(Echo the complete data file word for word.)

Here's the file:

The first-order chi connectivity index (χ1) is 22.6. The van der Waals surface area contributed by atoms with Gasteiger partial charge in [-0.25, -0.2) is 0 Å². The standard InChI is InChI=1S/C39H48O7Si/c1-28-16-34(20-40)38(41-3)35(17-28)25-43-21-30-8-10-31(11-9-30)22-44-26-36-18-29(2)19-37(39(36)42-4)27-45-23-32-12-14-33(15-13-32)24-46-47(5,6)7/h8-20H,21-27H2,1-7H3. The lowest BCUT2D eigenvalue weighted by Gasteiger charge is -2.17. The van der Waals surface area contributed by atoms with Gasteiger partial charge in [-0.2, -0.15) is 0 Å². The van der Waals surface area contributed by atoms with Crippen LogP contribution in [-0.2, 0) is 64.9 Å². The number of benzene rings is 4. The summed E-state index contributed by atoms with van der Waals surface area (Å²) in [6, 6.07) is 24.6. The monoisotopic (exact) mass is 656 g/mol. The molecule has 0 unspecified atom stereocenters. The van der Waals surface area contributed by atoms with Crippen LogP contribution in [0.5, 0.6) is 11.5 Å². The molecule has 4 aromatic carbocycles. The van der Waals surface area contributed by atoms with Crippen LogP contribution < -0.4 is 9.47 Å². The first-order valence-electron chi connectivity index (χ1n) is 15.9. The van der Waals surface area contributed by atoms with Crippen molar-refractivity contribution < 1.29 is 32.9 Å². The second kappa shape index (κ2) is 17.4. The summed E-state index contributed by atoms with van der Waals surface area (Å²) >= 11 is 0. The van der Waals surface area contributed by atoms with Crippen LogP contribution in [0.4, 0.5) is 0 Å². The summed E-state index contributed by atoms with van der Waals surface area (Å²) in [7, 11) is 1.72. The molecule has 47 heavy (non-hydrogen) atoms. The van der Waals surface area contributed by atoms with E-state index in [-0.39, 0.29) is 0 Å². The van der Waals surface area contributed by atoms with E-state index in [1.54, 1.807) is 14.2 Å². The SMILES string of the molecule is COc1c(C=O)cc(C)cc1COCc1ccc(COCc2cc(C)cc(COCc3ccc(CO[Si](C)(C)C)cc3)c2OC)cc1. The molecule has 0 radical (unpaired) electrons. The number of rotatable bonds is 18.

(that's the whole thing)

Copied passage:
The first-order chi connectivity index (χ1) is 22.6. The van der Waals surface area contributed by atoms with Gasteiger partial charge in [-0.25, -0.2) is 0 Å². The standard InChI is InChI=1S/C39H48O7Si/c1-28-16-34(20-40)38(41-3)35(17-28)25-43-21-30-8-10-31(11-9-30)22-44-26-36-18-29(2)19-37(39(36)42-4)27-45-23-32-12-14-33(15-13-32)24-46-47(5,6)7/h8-20H,21-27H2,1-7H3. The lowest BCUT2D eigenvalue weighted by Gasteiger charge is -2.17. The van der Waals surface area contributed by atoms with Gasteiger partial charge in [-0.2, -0.15) is 0 Å². The van der Waals surface area contributed by atoms with Crippen LogP contribution in [-0.2, 0) is 64.9 Å². The number of benzene rings is 4. The summed E-state index contributed by atoms with van der Waals surface area (Å²) in [6, 6.07) is 24.6. The monoisotopic (exact) mass is 656 g/mol. The molecule has 0 unspecified atom stereocenters. The van der Waals surface area contributed by atoms with Crippen LogP contribution in [0.5, 0.6) is 11.5 Å². The molecule has 4 aromatic carbocycles. The van der Waals surface area contributed by atoms with Crippen LogP contribution < -0.4 is 9.47 Å². The first-order valence-electron chi connectivity index (χ1n) is 15.9. The van der Waals surface area contributed by atoms with Crippen molar-refractivity contribution < 1.29 is 32.9 Å². The second kappa shape index (κ2) is 17.4. The summed E-state index contributed by atoms with van der Waals surface area (Å²) >= 11 is 0. The van der Waals surface area contributed by atoms with Crippen LogP contribution in [0.4, 0.5) is 0 Å². The summed E-state index contributed by atoms with van der Waals surface area (Å²) in [7, 11) is 1.72. The molecule has 47 heavy (non-hydrogen) atoms. The van der Waals surface area contributed by atoms with E-state index in [-0.39, 0.29) is 0 Å². The van der Waals surface area contributed by atoms with E-state index in [1.54, 1.807) is 14.2 Å². The SMILES string of the molecule is COc1c(C=O)cc(C)cc1COCc1ccc(COCc2cc(C)cc(COCc3ccc(CO[Si](C)(C)C)cc3)c2OC)cc1. The molecule has 0 radical (unpaired) electrons. The number of rotatable bonds is 18.